Reflecting on Life…And A Haircut

OCTOBER 20, 2015


Having recently moved to Sacramento from Washington, DC, I set out on a journey to find one of the most sacred people in my life: the person to whom I would entrust my hair.

I’ve had a lot of lack luster haircuts in my life, and one or two spectacular, life changing, made-my-stylist-my-future-baby’s-godparent cuts, and I’m a true believer in finding the unicorns who, with a shampoo and some scissors, can make me feel like a movie star. Last weekend, I set out to find said unicorn, but instead I learned a life lesson about the balance between patience and courage, and it only cost me $30 and an inch of split ends.

My first mistake was not making an appointment. After half an hour of Google/Yelp surfing, I had decided on a place in Midtown. Arriving there a few hours later, despite the sign outside declaring “Appointments available! Walk-ins welcome!” the less than exclamatory hipster behind the counter told me there were no appointments today, there were no appointments tomorrow, there were no appointments at their sister location, there were no appointments for the masses because what even is an appointment but an elitist opiate to exclude the… you get the picture.

I edged my way out the door before his inevitable collapse into a pool of well-coiffed apathy. Outside I refused to give up. There is a day to give up on a haircut when a whole bunch of salons turn you down at once, but it was not this day. So I found the closest place, called, and the woman on the phone told me curtly to come as soon as I could. A couple blocks away, I found an old man with a walker standing in his socks in front of a corner store advertising “Men’s Cuts $16″. Looking back now, that was probably a sign. But I was still feeling a sense of haircut destiny, so I passed this gentleman by and stepped inside.

“Sarah.” barked the small, middle-aged woman.

“That’s me!”

Death glare.

“Sit. Right there,” she gestured to the rickety chair that was sandwiched between the open door and the cash register cart. I sat. “What do you want to do,” she said, sweeping the red cape over me as she attempted to strangle me with the neck guard.

“Uh, a trim? Clean up the ends, I don’t want any layers or anything.”

“I’ll take off 1 inch.”

Without asking any more questions, she started blow-drying my hair. Mind you, my hair was damp from showering, but because I was hoping to have it shampooed at a salon, I hadn’t washed it, so yeah, it was oily and gross.

“It probably needs to be washed,” I said, looking longingly towards the sink while she raked a comb over my scalp that may or may not have been made of knives.

“No. It’s easier for me to cut when it’s dry.”

So at this point, I was realizing that at best I had found a horse with a corncob tied to its head.

Over the next several, torturous minutes, I wrestled with whether or not I should stand up, rip off my cape like a Spanish bull fighter and make a run for it with my half-dried, half-cut, fully-gross hair, or sit it out, be patient, accept that it was not an ideal situation but that there were good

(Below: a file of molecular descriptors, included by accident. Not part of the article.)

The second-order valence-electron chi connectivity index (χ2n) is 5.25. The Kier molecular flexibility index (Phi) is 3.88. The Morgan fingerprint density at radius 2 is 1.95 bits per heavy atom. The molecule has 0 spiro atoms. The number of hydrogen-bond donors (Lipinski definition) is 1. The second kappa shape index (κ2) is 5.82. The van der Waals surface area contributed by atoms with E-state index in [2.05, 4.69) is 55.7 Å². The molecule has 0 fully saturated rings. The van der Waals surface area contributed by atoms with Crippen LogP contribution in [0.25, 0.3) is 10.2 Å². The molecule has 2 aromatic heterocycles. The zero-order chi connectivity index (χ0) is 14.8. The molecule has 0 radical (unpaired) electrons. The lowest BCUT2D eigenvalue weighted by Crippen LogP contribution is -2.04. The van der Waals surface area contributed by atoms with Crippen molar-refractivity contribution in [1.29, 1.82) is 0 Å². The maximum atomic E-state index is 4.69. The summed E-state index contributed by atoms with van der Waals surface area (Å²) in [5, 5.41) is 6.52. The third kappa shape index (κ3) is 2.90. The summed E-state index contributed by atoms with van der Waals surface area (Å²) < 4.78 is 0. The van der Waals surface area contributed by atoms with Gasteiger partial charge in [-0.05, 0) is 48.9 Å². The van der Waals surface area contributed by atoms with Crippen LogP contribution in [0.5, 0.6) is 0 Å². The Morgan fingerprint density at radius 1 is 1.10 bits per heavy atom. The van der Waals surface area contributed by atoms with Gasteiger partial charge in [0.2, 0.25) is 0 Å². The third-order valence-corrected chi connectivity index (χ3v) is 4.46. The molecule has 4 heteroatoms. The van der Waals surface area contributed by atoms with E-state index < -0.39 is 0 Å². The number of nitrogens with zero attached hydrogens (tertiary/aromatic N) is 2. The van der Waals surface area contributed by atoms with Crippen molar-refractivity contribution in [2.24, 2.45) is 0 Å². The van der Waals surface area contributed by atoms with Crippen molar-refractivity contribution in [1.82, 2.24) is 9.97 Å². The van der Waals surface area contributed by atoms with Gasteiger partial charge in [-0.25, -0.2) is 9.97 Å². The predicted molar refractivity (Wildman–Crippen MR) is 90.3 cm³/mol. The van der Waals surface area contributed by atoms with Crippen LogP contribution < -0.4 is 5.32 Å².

things I could get out of it.

After several long, silent minutes of indecision while getting whipped in the eyes with my own hair, commanded to stand up, sit down, sit taller, lean forward, and being generally manhandled, the hair cut was over, and my ability to choose was gone.

I grudgingly paid and got my revenge by calculating the exact 15% tip, and as soon as I walked out of the store, I put my hair back up in a ponytail. No victory post-haircut walk for me. Later, staring at my new, and undoubtedly pretty good, haircut in the mirror, I couldn’t decide whether I had done the wrong thing, the right thing, or nothing at all. And unfortunately, it got me thinking about my actual life.

Being a recent college grad and a 20-something at my first job in a strange city where I work from home, no, things are not ideal. I haven’t made the bundle of new friends I expected to make, the work I do as someone with almost two years of experience (read: 1 year, 1 month) is less than world changing or life altering, and I find myself harboring the fear that I’ve made a terrible mistake, that I could be so much happier, more fulfilled, and generally more well somewhere else.

So in a way, these past six weeks or so have been the longest haircut of my life so far.

Do I stand up, apply for other jobs, and make a run for it to anywhere else, maybe where more of my friends or family are or to a job that might be more fulfilling, to a life that might be better? Or do I be patient, sit it out, get a decent haircut, and if in six months or a year I’m still feeling it, I can change it up when I’m a little older, a little smarter, and a little wiser.

I know what I did at the salon. I never decided, and the decision was made for me. I don’t know if I’m okay letting indecision decide for me in my real life, but right now, that’s what is happening. I don’t have any answers (and if you do, help a girl out!), and I can’t do both. I have to do one or the other, stay or go, cut or run, and whichever I choose is going to fundamentally change my life.

For me, I’ve never felt more twenty-something.


  • Courtney 2 years ago

    First off I love this post.
    I am a hairdresser, your story is too cute. I know how you are feeling though I am 2 years in working after graduating and I still feel like I am finding my way in this world. Good luck look forward to reading more from you.